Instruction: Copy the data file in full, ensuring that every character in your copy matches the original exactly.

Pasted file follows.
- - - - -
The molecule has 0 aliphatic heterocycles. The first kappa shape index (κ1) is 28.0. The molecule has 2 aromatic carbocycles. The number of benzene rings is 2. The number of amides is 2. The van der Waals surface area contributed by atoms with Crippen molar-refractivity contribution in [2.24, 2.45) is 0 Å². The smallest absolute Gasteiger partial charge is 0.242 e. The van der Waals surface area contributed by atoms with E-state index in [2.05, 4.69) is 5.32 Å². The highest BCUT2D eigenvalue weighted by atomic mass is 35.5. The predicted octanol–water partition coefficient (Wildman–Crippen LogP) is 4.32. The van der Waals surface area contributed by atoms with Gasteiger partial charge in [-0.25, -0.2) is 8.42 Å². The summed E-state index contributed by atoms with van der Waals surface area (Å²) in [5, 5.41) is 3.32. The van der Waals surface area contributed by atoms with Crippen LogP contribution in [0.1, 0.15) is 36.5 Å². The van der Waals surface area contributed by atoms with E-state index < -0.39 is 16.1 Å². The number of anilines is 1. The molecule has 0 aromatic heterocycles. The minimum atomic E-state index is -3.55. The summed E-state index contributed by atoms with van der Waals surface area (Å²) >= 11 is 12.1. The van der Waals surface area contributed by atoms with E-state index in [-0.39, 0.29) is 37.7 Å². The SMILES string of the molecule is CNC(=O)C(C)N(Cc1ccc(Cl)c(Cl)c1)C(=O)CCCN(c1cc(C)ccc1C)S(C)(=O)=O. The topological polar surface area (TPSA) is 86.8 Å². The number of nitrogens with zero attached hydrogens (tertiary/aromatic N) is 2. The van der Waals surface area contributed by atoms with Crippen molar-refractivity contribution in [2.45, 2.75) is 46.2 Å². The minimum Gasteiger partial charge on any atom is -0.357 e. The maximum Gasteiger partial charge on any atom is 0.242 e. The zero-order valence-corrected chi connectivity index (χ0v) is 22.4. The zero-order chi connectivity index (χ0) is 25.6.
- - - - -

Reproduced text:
The molecule has 0 aliphatic heterocycles. The first kappa shape index (κ1) is 28.0. The molecule has 2 aromatic carbocycles. The number of benzene rings is 2. The number of amides is 2. The van der Waals surface area contributed by atoms with Crippen molar-refractivity contribution in [2.24, 2.45) is 0 Å². The smallest absolute Gasteiger partial charge is 0.242 e. The van der Waals surface area contributed by atoms with E-state index in [2.05, 4.69) is 5.32 Å². The highest BCUT2D eigenvalue weighted by atomic mass is 35.5. The predicted octanol–water partition coefficient (Wildman–Crippen LogP) is 4.32. The van der Waals surface area contributed by atoms with Gasteiger partial charge in [-0.25, -0.2) is 8.42 Å². The summed E-state index contributed by atoms with van der Waals surface area (Å²) in [5, 5.41) is 3.32. The van der Waals surface area contributed by atoms with Crippen LogP contribution in [0.1, 0.15) is 36.5 Å². The van der Waals surface area contributed by atoms with E-state index < -0.39 is 16.1 Å². The number of anilines is 1. The molecule has 0 aromatic heterocycles. The minimum atomic E-state index is -3.55. The summed E-state index contributed by atoms with van der Waals surface area (Å²) >= 11 is 12.1. The van der Waals surface area contributed by atoms with E-state index in [-0.39, 0.29) is 37.7 Å². The SMILES string of the molecule is CNC(=O)C(C)N(Cc1ccc(Cl)c(Cl)c1)C(=O)CCCN(c1cc(C)ccc1C)S(C)(=O)=O. The topological polar surface area (TPSA) is 86.8 Å². The number of nitrogens with zero attached hydrogens (tertiary/aromatic N) is 2. The van der Waals surface area contributed by atoms with Crippen molar-refractivity contribution in [2.45, 2.75) is 46.2 Å². The minimum Gasteiger partial charge on any atom is -0.357 e. The maximum Gasteiger partial charge on any atom is 0.242 e. The zero-order valence-corrected chi connectivity index (χ0v) is 22.4. The zero-order chi connectivity index (χ0) is 25.6.